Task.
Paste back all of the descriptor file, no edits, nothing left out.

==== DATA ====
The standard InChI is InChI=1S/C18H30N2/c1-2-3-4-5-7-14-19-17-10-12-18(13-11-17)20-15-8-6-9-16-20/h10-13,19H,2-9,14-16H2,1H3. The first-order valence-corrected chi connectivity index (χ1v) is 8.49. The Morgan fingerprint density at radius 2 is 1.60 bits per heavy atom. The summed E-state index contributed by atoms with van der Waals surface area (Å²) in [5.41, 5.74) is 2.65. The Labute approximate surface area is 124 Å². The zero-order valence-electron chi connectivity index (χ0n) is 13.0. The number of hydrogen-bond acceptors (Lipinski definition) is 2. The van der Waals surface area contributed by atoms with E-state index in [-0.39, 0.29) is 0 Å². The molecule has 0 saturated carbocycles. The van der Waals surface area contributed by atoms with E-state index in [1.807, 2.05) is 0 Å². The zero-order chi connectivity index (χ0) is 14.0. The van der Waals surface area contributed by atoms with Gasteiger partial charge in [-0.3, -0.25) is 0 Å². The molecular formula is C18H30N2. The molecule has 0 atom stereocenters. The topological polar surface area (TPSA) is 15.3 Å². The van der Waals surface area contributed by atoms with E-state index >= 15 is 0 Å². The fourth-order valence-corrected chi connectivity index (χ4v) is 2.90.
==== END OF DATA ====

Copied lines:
The standard InChI is InChI=1S/C18H30N2/c1-2-3-4-5-7-14-19-17-10-12-18(13-11-17)20-15-8-6-9-16-20/h10-13,19H,2-9,14-16H2,1H3. The first-order valence-corrected chi connectivity index (χ1v) is 8.49. The Morgan fingerprint density at radius 2 is 1.60 bits per heavy atom. The summed E-state index contributed by atoms with van der Waals surface area (Å²) in [5.41, 5.74) is 2.65. The Labute approximate surface area is 124 Å². The zero-order valence-electron chi connectivity index (χ0n) is 13.0. The number of hydrogen-bond acceptors (Lipinski definition) is 2. The van der Waals surface area contributed by atoms with E-state index in [-0.39, 0.29) is 0 Å². The molecule has 0 saturated carbocycles. The van der Waals surface area contributed by atoms with E-state index in [1.807, 2.05) is 0 Å². The zero-order chi connectivity index (χ0) is 14.0. The van der Waals surface area contributed by atoms with Gasteiger partial charge in [-0.3, -0.25) is 0 Å². The molecular formula is C18H30N2. The molecule has 0 atom stereocenters. The topological polar surface area (TPSA) is 15.3 Å². The van der Waals surface area contributed by atoms with E-state index >= 15 is 0 Å². The fourth-order valence-corrected chi connectivity index (χ4v) is 2.90.